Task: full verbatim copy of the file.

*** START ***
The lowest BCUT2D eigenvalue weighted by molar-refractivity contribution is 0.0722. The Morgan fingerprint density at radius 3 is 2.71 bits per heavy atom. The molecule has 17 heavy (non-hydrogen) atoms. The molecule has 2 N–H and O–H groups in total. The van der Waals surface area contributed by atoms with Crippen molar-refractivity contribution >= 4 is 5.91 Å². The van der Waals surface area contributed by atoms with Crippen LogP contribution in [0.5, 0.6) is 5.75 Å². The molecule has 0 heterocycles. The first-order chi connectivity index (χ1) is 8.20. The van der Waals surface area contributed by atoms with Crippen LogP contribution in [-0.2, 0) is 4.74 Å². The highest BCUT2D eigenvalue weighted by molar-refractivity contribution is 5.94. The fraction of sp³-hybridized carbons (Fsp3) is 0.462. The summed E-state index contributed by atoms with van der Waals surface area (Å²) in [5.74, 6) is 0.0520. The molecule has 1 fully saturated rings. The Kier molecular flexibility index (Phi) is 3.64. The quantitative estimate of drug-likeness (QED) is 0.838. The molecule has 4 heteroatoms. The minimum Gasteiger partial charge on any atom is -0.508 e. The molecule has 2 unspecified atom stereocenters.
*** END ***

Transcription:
The lowest BCUT2D eigenvalue weighted by molar-refractivity contribution is 0.0722. The Morgan fingerprint density at radius 3 is 2.71 bits per heavy atom. The molecule has 17 heavy (non-hydrogen) atoms. The molecule has 2 N–H and O–H groups in total. The van der Waals surface area contributed by atoms with Crippen molar-refractivity contribution >= 4 is 5.91 Å². The van der Waals surface area contributed by atoms with Crippen LogP contribution in [0.5, 0.6) is 5.75 Å². The molecule has 0 heterocycles. The first-order chi connectivity index (χ1) is 8.20. The van der Waals surface area contributed by atoms with Crippen LogP contribution in [-0.2, 0) is 4.74 Å². The highest BCUT2D eigenvalue weighted by molar-refractivity contribution is 5.94. The fraction of sp³-hybridized carbons (Fsp3) is 0.462. The summed E-state index contributed by atoms with van der Waals surface area (Å²) in [5.74, 6) is 0.0520. The molecule has 1 fully saturated rings. The Kier molecular flexibility index (Phi) is 3.64. The quantitative estimate of drug-likeness (QED) is 0.838. The molecule has 4 heteroatoms. The minimum Gasteiger partial charge on any atom is -0.508 e. The molecule has 2 unspecified atom stereocenters.